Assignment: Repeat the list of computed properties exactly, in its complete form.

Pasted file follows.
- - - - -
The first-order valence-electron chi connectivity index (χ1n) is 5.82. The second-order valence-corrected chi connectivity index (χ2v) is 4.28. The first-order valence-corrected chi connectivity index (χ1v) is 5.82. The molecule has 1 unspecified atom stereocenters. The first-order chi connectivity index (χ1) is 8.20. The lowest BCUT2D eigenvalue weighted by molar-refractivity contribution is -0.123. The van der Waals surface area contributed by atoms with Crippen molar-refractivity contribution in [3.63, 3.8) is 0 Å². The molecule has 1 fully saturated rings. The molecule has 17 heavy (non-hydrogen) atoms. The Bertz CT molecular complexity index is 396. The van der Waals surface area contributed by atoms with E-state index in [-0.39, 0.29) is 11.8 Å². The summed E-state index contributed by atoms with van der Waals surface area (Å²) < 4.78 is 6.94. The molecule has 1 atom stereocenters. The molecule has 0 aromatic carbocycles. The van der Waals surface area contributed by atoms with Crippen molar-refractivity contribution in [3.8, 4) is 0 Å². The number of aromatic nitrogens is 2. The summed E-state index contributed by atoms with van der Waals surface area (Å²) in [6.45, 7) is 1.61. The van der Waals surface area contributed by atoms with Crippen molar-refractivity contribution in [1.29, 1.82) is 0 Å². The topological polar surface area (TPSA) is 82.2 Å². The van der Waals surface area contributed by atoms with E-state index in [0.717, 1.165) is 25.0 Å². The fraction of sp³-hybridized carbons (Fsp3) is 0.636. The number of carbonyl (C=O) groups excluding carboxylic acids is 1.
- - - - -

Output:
The first-order valence-electron chi connectivity index (χ1n) is 5.82. The second-order valence-corrected chi connectivity index (χ2v) is 4.28. The first-order valence-corrected chi connectivity index (χ1v) is 5.82. The molecule has 1 unspecified atom stereocenters. The first-order chi connectivity index (χ1) is 8.20. The lowest BCUT2D eigenvalue weighted by molar-refractivity contribution is -0.123. The van der Waals surface area contributed by atoms with Crippen molar-refractivity contribution in [3.63, 3.8) is 0 Å². The molecule has 1 fully saturated rings. The molecule has 17 heavy (non-hydrogen) atoms. The Bertz CT molecular complexity index is 396. The van der Waals surface area contributed by atoms with E-state index in [-0.39, 0.29) is 11.8 Å². The summed E-state index contributed by atoms with van der Waals surface area (Å²) < 4.78 is 6.94. The molecule has 1 atom stereocenters. The molecule has 0 aromatic carbocycles. The van der Waals surface area contributed by atoms with Crippen molar-refractivity contribution in [3.8, 4) is 0 Å². The number of aromatic nitrogens is 2. The summed E-state index contributed by atoms with van der Waals surface area (Å²) in [6.45, 7) is 1.61. The van der Waals surface area contributed by atoms with Crippen molar-refractivity contribution in [1.29, 1.82) is 0 Å². The topological polar surface area (TPSA) is 82.2 Å². The van der Waals surface area contributed by atoms with E-state index in [0.717, 1.165) is 25.0 Å². The fraction of sp³-hybridized carbons (Fsp3) is 0.636. The number of carbonyl (C=O) groups excluding carboxylic acids is 1.